Nemesis 2200

Tested by Erwin Bursik

[Originally appeared in the November 2022 issue of SKI-BOAT magazine]

ON first sight at Cape Town’s Oceana Power Boat Club within Table Bay, the Nemesis 2200 really impressed me. Having only seen a number of photographs prior to the day of the review, I was taken aback when I saw her face to face, looking stunning.
Her beautiful looks only increased my desire to take her to sea and experience for myself what this innovative craft would feel like when being put through her paces.
With her heavy shoulders and fine entry, as well as almost racy aft line, I was intrigued to see what the Nemesis 2200 would provide for me in the way of performance, fitted as she was with twin 115hp Mercury 4-stroke outboards with command thrust.
My initial impression after a very short time behind her wheel was very favourable, and I was keen to find out more about her design and what effectively made her designer pursue his drive and ambition to build his own boat.
Alex Bromley grew up in Cape Town surrounded by all things nautical. His father, Mike, was heavily involved in ocean yacht racing and long distance races and deliveries, so it wasn’t surprising that Alex started “boating” in all its formats from an early age.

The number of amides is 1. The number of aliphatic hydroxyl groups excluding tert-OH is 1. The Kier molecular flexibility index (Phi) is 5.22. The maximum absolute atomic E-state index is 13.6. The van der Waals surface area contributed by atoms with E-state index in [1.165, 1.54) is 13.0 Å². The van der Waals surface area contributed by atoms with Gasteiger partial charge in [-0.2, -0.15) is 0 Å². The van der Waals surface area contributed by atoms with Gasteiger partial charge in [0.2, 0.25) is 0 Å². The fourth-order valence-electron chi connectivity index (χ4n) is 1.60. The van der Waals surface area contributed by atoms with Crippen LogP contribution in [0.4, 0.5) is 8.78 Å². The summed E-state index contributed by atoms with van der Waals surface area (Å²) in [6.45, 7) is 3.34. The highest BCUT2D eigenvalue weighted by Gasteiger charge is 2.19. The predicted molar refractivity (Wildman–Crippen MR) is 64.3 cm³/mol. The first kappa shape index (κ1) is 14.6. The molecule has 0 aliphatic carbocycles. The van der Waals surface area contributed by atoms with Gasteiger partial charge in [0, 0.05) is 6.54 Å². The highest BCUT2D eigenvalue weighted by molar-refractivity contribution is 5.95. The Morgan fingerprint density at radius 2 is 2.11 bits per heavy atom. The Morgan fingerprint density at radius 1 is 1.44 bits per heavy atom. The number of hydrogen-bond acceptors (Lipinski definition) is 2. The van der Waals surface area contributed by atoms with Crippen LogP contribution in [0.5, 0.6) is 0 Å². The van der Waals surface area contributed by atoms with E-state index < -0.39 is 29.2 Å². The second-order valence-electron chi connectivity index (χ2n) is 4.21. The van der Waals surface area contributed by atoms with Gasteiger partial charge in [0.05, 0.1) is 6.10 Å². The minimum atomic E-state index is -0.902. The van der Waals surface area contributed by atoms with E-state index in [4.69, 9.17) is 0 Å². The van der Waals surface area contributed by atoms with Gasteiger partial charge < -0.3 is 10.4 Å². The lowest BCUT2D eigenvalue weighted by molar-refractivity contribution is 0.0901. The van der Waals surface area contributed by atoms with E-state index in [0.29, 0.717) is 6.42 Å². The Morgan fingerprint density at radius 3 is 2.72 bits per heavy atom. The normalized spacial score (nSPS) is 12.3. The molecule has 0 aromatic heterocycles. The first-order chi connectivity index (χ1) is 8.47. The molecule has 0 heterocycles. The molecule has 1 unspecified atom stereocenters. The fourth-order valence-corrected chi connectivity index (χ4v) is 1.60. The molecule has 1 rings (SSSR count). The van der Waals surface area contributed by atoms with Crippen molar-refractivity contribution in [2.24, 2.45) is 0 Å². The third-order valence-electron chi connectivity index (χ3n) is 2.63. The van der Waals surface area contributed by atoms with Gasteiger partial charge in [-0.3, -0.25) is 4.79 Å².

After a stint of working for a premier boat builder in Cape Town, he got the opportunity to crew on a sportfisher targeting marlin up the east coast of South Africa all the way to Bazaruto in the north. It was this experience that taught the yachty the intricacies of big game sport fishing.
Determined to build his own offshore fishing craft, Alex researched boat building and design which included studying through Westlawn Institute of Marine Technology in the USA. Using CAD systems and his acquired theoretical knowledge, he generated the hull shape for Nemesis.
Now I had control of the first Nemesis 2200 Offshore Sport Fishing Catamaran that Alex built. The build itself was done by Coastal Marine SA which is situated in Stanford, just inland of Gaansbaai. The company is highly experienced in GRP laminating and production. Coastal Marine will be producing all future Nemesis 2200 craft while Alex will continue with designing and marketing all the models of the boat.
With all that information at hand, and an acute interest in the determination of the youth of today, I looked at the Nemesis 2200 in a totally new light.

This boat is an all round big 22 foot, centre console craft. I am convinced she will confidently take on the rigours of the heavy seas off Cape Town but can still be easily towed to destinations such as Moçambique by the medium-sized four-wheel-drive vehicles on the market these days.